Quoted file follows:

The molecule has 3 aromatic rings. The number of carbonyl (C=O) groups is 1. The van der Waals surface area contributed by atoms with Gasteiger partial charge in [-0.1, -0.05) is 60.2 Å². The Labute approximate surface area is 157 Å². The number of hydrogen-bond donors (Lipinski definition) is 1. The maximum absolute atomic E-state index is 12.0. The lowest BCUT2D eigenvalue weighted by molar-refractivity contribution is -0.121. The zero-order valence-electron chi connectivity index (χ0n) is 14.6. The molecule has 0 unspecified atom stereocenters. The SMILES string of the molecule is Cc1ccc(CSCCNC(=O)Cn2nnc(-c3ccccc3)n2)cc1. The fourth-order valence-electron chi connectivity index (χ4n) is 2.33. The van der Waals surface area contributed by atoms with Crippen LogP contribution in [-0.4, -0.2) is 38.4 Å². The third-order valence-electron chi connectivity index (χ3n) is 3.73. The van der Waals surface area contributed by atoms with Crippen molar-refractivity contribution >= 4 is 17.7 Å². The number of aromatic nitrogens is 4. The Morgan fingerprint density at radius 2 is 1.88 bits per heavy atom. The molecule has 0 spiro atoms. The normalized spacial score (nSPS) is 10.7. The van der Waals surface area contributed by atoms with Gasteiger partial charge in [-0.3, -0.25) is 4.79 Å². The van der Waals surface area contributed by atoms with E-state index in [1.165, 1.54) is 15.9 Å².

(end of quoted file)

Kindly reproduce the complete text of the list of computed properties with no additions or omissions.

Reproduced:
The molecule has 3 aromatic rings. The number of carbonyl (C=O) groups is 1. The van der Waals surface area contributed by atoms with Gasteiger partial charge in [-0.1, -0.05) is 60.2 Å². The Labute approximate surface area is 157 Å². The number of hydrogen-bond donors (Lipinski definition) is 1. The maximum absolute atomic E-state index is 12.0. The lowest BCUT2D eigenvalue weighted by molar-refractivity contribution is -0.121. The zero-order valence-electron chi connectivity index (χ0n) is 14.6. The molecule has 0 unspecified atom stereocenters. The SMILES string of the molecule is Cc1ccc(CSCCNC(=O)Cn2nnc(-c3ccccc3)n2)cc1. The fourth-order valence-electron chi connectivity index (χ4n) is 2.33. The van der Waals surface area contributed by atoms with Crippen LogP contribution in [-0.4, -0.2) is 38.4 Å². The third-order valence-electron chi connectivity index (χ3n) is 3.73. The van der Waals surface area contributed by atoms with Crippen molar-refractivity contribution >= 4 is 17.7 Å². The number of aromatic nitrogens is 4. The Morgan fingerprint density at radius 2 is 1.88 bits per heavy atom. The molecule has 0 spiro atoms. The normalized spacial score (nSPS) is 10.7. The van der Waals surface area contributed by atoms with Gasteiger partial charge in [-0.3, -0.25) is 4.79 Å². The van der Waals surface area contributed by atoms with E-state index in [1.165, 1.54) is 15.9 Å².